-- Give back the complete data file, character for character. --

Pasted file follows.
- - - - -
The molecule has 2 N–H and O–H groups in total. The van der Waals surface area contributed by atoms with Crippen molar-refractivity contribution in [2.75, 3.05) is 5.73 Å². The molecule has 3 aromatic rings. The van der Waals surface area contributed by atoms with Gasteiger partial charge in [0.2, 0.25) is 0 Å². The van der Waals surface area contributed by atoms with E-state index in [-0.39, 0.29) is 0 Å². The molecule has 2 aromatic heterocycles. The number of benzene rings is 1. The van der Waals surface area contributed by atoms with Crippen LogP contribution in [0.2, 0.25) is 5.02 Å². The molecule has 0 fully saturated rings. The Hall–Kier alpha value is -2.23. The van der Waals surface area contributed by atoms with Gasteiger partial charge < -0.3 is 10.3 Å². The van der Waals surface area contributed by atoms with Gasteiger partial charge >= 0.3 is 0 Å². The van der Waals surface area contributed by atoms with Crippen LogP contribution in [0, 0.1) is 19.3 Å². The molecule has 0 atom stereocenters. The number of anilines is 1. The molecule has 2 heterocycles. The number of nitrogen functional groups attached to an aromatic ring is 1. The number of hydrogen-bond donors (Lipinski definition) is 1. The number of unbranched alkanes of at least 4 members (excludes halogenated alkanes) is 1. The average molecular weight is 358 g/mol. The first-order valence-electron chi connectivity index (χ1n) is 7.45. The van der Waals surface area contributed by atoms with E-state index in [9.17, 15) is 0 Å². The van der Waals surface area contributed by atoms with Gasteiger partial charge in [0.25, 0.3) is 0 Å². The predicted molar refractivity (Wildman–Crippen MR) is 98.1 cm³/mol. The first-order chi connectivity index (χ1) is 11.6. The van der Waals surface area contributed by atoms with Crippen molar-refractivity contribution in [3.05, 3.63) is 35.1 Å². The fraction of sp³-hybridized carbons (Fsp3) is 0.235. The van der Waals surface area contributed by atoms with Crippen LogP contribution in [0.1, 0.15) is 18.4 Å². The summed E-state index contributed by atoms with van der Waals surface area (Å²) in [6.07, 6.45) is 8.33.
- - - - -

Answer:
The molecule has 2 N–H and O–H groups in total. The van der Waals surface area contributed by atoms with Crippen molar-refractivity contribution in [2.75, 3.05) is 5.73 Å². The molecule has 3 aromatic rings. The van der Waals surface area contributed by atoms with Gasteiger partial charge in [0.2, 0.25) is 0 Å². The van der Waals surface area contributed by atoms with E-state index in [-0.39, 0.29) is 0 Å². The molecule has 2 aromatic heterocycles. The number of benzene rings is 1. The van der Waals surface area contributed by atoms with Crippen LogP contribution in [0.2, 0.25) is 5.02 Å². The molecule has 0 fully saturated rings. The Hall–Kier alpha value is -2.23. The van der Waals surface area contributed by atoms with Gasteiger partial charge < -0.3 is 10.3 Å². The van der Waals surface area contributed by atoms with Gasteiger partial charge >= 0.3 is 0 Å². The van der Waals surface area contributed by atoms with Crippen LogP contribution in [0, 0.1) is 19.3 Å². The molecule has 0 atom stereocenters. The number of anilines is 1. The molecule has 2 heterocycles. The number of nitrogen functional groups attached to an aromatic ring is 1. The number of hydrogen-bond donors (Lipinski definition) is 1. The number of unbranched alkanes of at least 4 members (excludes halogenated alkanes) is 1. The average molecular weight is 358 g/mol. The first-order valence-electron chi connectivity index (χ1n) is 7.45. The van der Waals surface area contributed by atoms with E-state index in [9.17, 15) is 0 Å². The van der Waals surface area contributed by atoms with Gasteiger partial charge in [0.25, 0.3) is 0 Å². The predicted molar refractivity (Wildman–Crippen MR) is 98.1 cm³/mol. The first-order chi connectivity index (χ1) is 11.6. The van der Waals surface area contributed by atoms with Crippen molar-refractivity contribution in [3.05, 3.63) is 35.1 Å². The fraction of sp³-hybridized carbons (Fsp3) is 0.235. The van der Waals surface area contributed by atoms with Crippen LogP contribution in [0.1, 0.15) is 18.4 Å². The summed E-state index contributed by atoms with van der Waals surface area (Å²) in [6.07, 6.45) is 8.33.